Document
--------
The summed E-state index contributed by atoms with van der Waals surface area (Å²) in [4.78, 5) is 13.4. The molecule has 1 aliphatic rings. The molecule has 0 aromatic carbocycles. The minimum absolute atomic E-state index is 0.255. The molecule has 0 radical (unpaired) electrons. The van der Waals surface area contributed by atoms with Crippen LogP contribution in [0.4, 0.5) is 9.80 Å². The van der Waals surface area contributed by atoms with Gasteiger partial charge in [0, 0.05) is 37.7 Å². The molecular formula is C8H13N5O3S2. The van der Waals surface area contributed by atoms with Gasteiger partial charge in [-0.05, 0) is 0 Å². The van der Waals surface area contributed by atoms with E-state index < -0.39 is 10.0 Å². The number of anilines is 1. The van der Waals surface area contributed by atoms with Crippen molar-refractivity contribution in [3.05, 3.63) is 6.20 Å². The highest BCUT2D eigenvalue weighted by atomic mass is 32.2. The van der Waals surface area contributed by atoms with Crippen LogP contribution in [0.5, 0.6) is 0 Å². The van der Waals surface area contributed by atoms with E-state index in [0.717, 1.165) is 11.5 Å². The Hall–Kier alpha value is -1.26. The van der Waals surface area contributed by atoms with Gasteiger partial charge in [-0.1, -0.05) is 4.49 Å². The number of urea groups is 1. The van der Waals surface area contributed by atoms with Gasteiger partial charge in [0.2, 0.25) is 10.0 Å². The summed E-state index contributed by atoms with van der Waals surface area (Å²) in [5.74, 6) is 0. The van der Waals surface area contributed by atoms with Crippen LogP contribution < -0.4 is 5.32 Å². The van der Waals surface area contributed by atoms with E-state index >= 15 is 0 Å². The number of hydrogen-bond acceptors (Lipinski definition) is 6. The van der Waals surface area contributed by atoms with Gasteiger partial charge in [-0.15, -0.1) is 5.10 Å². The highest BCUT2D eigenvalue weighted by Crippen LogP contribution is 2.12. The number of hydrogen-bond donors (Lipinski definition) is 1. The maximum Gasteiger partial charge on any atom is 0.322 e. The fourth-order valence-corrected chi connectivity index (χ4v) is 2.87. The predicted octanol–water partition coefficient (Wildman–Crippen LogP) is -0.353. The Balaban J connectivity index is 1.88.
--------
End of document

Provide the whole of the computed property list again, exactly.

The summed E-state index contributed by atoms with van der Waals surface area (Å²) in [4.78, 5) is 13.4. The molecule has 1 aliphatic rings. The molecule has 0 aromatic carbocycles. The minimum absolute atomic E-state index is 0.255. The molecule has 0 radical (unpaired) electrons. The van der Waals surface area contributed by atoms with Crippen LogP contribution in [0.4, 0.5) is 9.80 Å². The van der Waals surface area contributed by atoms with Gasteiger partial charge in [0, 0.05) is 37.7 Å². The molecular formula is C8H13N5O3S2. The van der Waals surface area contributed by atoms with Gasteiger partial charge in [-0.05, 0) is 0 Å². The van der Waals surface area contributed by atoms with E-state index < -0.39 is 10.0 Å². The number of anilines is 1. The van der Waals surface area contributed by atoms with Crippen molar-refractivity contribution in [3.05, 3.63) is 6.20 Å². The highest BCUT2D eigenvalue weighted by atomic mass is 32.2. The van der Waals surface area contributed by atoms with Crippen LogP contribution in [0.5, 0.6) is 0 Å². The van der Waals surface area contributed by atoms with E-state index in [0.717, 1.165) is 11.5 Å². The Hall–Kier alpha value is -1.26. The van der Waals surface area contributed by atoms with Gasteiger partial charge in [-0.1, -0.05) is 4.49 Å². The number of urea groups is 1. The van der Waals surface area contributed by atoms with Gasteiger partial charge in [0.2, 0.25) is 10.0 Å². The summed E-state index contributed by atoms with van der Waals surface area (Å²) in [5.74, 6) is 0. The van der Waals surface area contributed by atoms with Crippen LogP contribution < -0.4 is 5.32 Å². The van der Waals surface area contributed by atoms with E-state index >= 15 is 0 Å². The number of hydrogen-bond acceptors (Lipinski definition) is 6. The van der Waals surface area contributed by atoms with Gasteiger partial charge in [-0.15, -0.1) is 5.10 Å². The highest BCUT2D eigenvalue weighted by Crippen LogP contribution is 2.12. The number of hydrogen-bond donors (Lipinski definition) is 1. The maximum Gasteiger partial charge on any atom is 0.322 e. The fourth-order valence-corrected chi connectivity index (χ4v) is 2.87. The predicted octanol–water partition coefficient (Wildman–Crippen LogP) is -0.353. The Balaban J connectivity index is 1.88.